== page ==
3 Held: That the applicant s resignation had constituted constructive dismissal. The commissioner ordered the respondent to compensate the applicant an amount equivalent to 12 months salary. Jooste v Transnet Ltd t/a South African Airways (1995) 16 ILJ 629 (LAC) Le Monde Luggage CC t/a Pakwells Petje v Commissioner Dunn & Others (2007) 10 BLLR 909 (LAC) GAJB Mbele v Woolworths (Pty) Ltd - Commissioner: Boyce Dismissal - Employee resigned Employee claiming employer rendered employment relationship intolerable No proof of constructive dismissal. The applicant, a store manager, was transferred from one of the respondent s stores to another. He decided to resign because of the management style at the new store which negatively affected his performance. The applicant challenged that he had been constructively dismissed. The respondent claimed that the applicant s performance was below the standard. It denied that it had made the applicant s work intolerable. The respondent also denied that the applicant was given short deadlines, but the deadlines were similar to that of other heads of departments. The applicant claimed that he had raised his unhappiness with the human resources department and he was promised that he would be transferred to another branch after two months. He continued to work in the same store but felt that he was victimised and decided to resign. Noted: That the applicant was given warnings for poor work performance, given deadlines for completing certain tasks and his problems had been discussed with human resources. The applicant s problems did not constitute victimisation. Also noted: That there was no proof that the applicant s working conditions were intolerable. Held: That the applicant s resignation did not constitute constructive dismissal. The application was dismissed. Amalgamated Beverage Industries Limited v Jonker (1993) 14 ILJ 1232 (LAC) Jooste v Transnet Limited t/a South African Airways (1995) 5 BLLR 1 (LAC) Pretoria Society for the Care of Retarded v Loots (1997) 6 BLLR 721 (LAC) Quince Products CC v Pillay (1997) 12 BLLR 1547 (LAC) Sappi Kraft (Pty) Ltd t/a Tugela Mill v Majake NO & Others (1998) 19 ILJ 1240 (LC) GAJB UCIMESHAWU obo Amin v Talk 2 US - Commissioner: Raffee Dismissal - Employee alleged that she was forced to resign - Constructive dismissal not proved. The commissioner was called upon to determine whether the applicant was constructively dismissed. The applicant challenged that he was constructively dismissed and sought an appropriate relief. The applicant testified that she resigned because the working environment was hostile and the management was uncooperative. She further testified that the working conditions were unbearable and she was emotional and distressful. She contended that after returning from leave, she found that her computer was taken away on her desk and that was a proof that she was no longer required. The respondent had testified that the applicant had been sending confidential and derogatory electronic s relating to the respondent s project outside third parties using the respondent s systems. It contended that the applicant had intention to resign. Noted: That the applicant did not lodge a grievance to show that the working environment was intolerable. The applicant lodged a letter of complaints on the day she resigned. 3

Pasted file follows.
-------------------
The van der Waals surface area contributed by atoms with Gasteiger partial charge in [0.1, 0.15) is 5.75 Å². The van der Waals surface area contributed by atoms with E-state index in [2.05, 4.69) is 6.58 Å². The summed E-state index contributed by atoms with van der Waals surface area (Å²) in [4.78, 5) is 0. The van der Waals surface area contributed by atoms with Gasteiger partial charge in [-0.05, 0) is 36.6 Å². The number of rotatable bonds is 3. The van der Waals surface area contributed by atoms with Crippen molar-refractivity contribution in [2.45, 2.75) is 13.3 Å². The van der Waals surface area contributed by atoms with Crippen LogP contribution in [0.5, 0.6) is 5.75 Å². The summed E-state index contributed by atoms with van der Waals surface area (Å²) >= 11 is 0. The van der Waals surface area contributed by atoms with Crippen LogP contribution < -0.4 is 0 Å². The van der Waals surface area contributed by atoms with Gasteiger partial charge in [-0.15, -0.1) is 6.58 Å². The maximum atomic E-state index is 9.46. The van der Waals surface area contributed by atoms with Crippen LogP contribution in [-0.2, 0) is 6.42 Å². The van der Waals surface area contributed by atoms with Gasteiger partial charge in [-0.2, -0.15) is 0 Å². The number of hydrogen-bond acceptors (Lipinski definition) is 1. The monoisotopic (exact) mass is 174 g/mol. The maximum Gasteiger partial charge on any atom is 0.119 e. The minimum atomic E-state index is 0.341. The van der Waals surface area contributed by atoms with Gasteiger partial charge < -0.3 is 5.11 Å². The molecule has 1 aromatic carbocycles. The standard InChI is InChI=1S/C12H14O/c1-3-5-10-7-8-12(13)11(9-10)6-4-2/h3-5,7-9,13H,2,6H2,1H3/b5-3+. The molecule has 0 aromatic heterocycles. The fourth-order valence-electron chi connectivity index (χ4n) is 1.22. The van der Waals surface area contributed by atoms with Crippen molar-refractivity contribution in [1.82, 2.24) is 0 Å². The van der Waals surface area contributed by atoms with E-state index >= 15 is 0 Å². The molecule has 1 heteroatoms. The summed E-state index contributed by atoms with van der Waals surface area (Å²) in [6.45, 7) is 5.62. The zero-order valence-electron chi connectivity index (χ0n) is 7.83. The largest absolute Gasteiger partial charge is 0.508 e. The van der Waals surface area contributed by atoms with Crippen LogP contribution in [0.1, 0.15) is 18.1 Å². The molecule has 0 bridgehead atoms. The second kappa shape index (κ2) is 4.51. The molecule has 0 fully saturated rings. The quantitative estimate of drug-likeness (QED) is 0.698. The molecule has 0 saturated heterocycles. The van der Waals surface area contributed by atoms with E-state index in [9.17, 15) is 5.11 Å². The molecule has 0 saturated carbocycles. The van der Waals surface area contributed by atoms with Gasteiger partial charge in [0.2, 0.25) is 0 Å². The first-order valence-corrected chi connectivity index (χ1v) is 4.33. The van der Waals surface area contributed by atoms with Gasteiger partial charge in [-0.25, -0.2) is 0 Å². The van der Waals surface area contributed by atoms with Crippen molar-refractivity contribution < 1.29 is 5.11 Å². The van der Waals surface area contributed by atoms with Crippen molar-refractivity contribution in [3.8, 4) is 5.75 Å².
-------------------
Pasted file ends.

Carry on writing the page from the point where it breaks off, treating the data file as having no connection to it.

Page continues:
4 Held: That the applicant s resignation did not constitute constructive dismissal. There was no proof of constructive dismissal. The application was dismissed. FS Masoeu v Nortje Kabinet Makers Bk - Commissioner: van Aarde Dismissal - Employee alleged she was assaulted - Constructive dismissal proved. The commissioner was called upon to decide whether the dismissal of the applicant was fair. The applicant claimed that she was constructively dismissed, challenged her dismissal as unfair and sought an appropriate relief. The applicant had testified that on the day in question, she was busy scouring the door frame as there were wood in the holes. She filled it up with wood-filler and the respondent approached and reminded her for wrongdoings and then slapped her on the shoulder. The respondent further testified that the respondent told her that if she repeats the same mistake, she will continue to beat her. She decided to leave the workplace and report the case to the police. The respondent had testified that he instructed the applicant to scour a doorframe. It contended that the applicant used a filler to fill up the holes in the wood. The respondent further testified that the applicant had continued doing the same mistake, it slapped her on the shoulder. It further contended that the applicant walked away from work but was not dismissed. Noted: That the respondent slapped the applicant as she did not listen to its instruction. Also noted: That the respondent did not treat the applicant with respect which she deserves by assaulting her. The respondent was supposed to give an employee a warning or called her for a disciplinary hearing if she did something which was unacceptable. Held: That the respondent had made employment relationship intolerable. The respondent was ordered to compensate the applicant an amount equivalent to twelve months salary. Modumise v ADG Printers (1996) 7 SALLR 29 (CCMA) Minister of Home Affairs v Hambridge & Other (1999) 20 ILJ 2632 (LC) Negro v Continental Spinning & Knitting Mills (Pty) Ltd 1954 (2) SA 203 (W) Peers v Minolow (Pty) Ltd (2000) 9 CCMA Puren v Victoria Express (1998) 19 ILJ 404 (CCMA) Pretoria Society for the Care of the Retarded v Loots (1997) 18 ILJ 981 (LAC) NC AMG Vermeulen v Vryland Beleggings cc t/a Colesberg Lodge - Commissioner: Osler Dismissal - Employee alleged that he was forced to resign - Constructive dismissal not proved. The applicant, a manager, alleged that he was forced to resign by the respondent. He challenged his dismissal as unfair and sought for compensation as a relief. The applicant testified that he was forced to resign for various reasons. He handed his resignation letter and started to look for an alternative employment but without success. The applicant alleged that the respondent did not comply with Sectoral Determination for the Hospitality Industry. He further alleged that the respondent had forced him to take unfair disciplinary action against another employee who later won the case at the CCMA. The respondent testified that the problems started when it discovered that there were some irregularities in the bar. When it made some investigations, the applicant was unhappy. It argued that it was its responsibility to check up irregularities. The respondent contended that the applicant never raised some of the concerns he raised when he was still employed by the respondent. It also argued that it had applied for exemption concerning Sectoral Determination for Hospitality Industry. 4